by Fred Sztabinski
illustration by Chris Simonen
This story originally appeared in dandyhorse volume 4, issue 1, Spring 2011. Purchase this issue here.
Bike boxes, cycle tracks and sharrows are examples of new bike facilities that have emerged in North American cities during the recent bicycle renaissance. Now you can add another: bike corrals. They may be old hat in Europe, but they’re the latest thing in Montreal, Vancouver, Portland and a host of other cities.
Bike corrals typically replace one or two on-street car parking spaces with parking for up to 20 bikes. The newly created space is often differentiated with paint, or physically separated by bollards or concrete curbs.
Given that bike corrals usually involve removing on-street parking – a hotly contested issue for the business community who see parking as key to their financial well-being – what is the likelihood of widespread adoption? And how will they fit into Toronto’s bicycle route network?
Like with so many other new cycling initiatives, Portland, Oregon is the trailblazer when it comes to bike corrals, having installed 64 throughout the city at last count. In fact, Portland’s bike corrals have been so successful that the City has a backlog of more than 50 requests by local businesses to install a nearby corral. In Canada, both Montreal and Vancouver are ahead of Toronto, each with about 20 and 10 corrals, respectively.
Toronto installed a bike corral as a pilot project in July 2010 on the east side of Spadina Avenue north of Queen Street. Two parking spots accommodating 16 bikes were separated from car traffic with flexible bollards. Though the corral was removed in November to allow for winter snow clearing, the pilot was deemed a success. A City survey of the public and the tenants in the buildings fronting the corral found the experiment popular with cyclists and nearby businesses. The survey also showed that cyclists chose bike corrals over other options closer to their final destination. This is consistent with the Vancouver experience, where some cyclists will choose a corral even though they were parking up to two blocks away from their stopping point.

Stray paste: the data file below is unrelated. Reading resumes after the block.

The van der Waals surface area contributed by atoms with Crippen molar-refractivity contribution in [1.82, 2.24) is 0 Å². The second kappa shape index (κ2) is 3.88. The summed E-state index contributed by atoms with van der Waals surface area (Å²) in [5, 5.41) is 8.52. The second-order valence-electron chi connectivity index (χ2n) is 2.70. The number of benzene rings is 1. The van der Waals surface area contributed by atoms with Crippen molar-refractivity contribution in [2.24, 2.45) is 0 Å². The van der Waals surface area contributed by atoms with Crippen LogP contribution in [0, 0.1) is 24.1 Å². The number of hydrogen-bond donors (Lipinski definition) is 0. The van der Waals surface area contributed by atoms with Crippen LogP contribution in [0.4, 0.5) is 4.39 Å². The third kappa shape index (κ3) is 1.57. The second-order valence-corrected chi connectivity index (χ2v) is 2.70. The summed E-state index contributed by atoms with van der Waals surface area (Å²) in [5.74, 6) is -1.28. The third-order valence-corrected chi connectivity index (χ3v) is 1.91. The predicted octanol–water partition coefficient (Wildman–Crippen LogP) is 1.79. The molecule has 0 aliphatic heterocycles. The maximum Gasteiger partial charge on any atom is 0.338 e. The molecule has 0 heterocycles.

The City of Toronto plans to reinstall the corral on Spadina this summer, though it will likely require official Council approval first. The business community in nearby Kensington Market has also asked City staff to install a couple of bike corrals near the Augusta-Nassau intersection. Kensington Market is a major destination for cyclists, and bicycles can end up locked to all manner of objects due to a shortage of parking.
If we want to see more bike corrals in our cities, communicating the benefits of these facilities to the public and private businesses will be a vital first step. Similar to Toronto, the City of Vancouver began with a pilot site at the corner of East 6th Avenue and Commercial Drive last summer. The City chose the site because there was high demand for bike parking, but low demand for car parking. The City approached nearby businesses, which were supportive of the idea of a bike corral.
Thus far, Vancouver’s pilot bike corral is well-used, and the City has received only positive feedback. According to Ross Kenny, a city project engineer, business owners view the new bike corral as a benefit for their business and a public amenity with advantages beyond more customers visiting their shops. “Business owners saw people using it who weren’t going to their business, but going to another store, two blocks away, or hopping on the bus, and they were fine with that,” Kenny recalls.
Bike corrals can unite bike and pedestrian advocates because moving bikes off of the sidewalk, especially in busy commercial areas and on older streets with narrow sidewalks, frees up space to walk, to install a bench or to plant more trees.
Shops, restaurants, cafés, grocery stores and other businesses all like the idea of putting a bike corral in front of their business because they attract attention, by extension provide them with an eco-friendly image and because it can free up sidewalk space for a patio or outdoor display space. It also creates a more varied, attractive and inviting public realm. In Portland, businesses also say they like the fact they’ll never have a big truck parked in front of their store. All of these factors can increase their exposure, customer base and overall sales.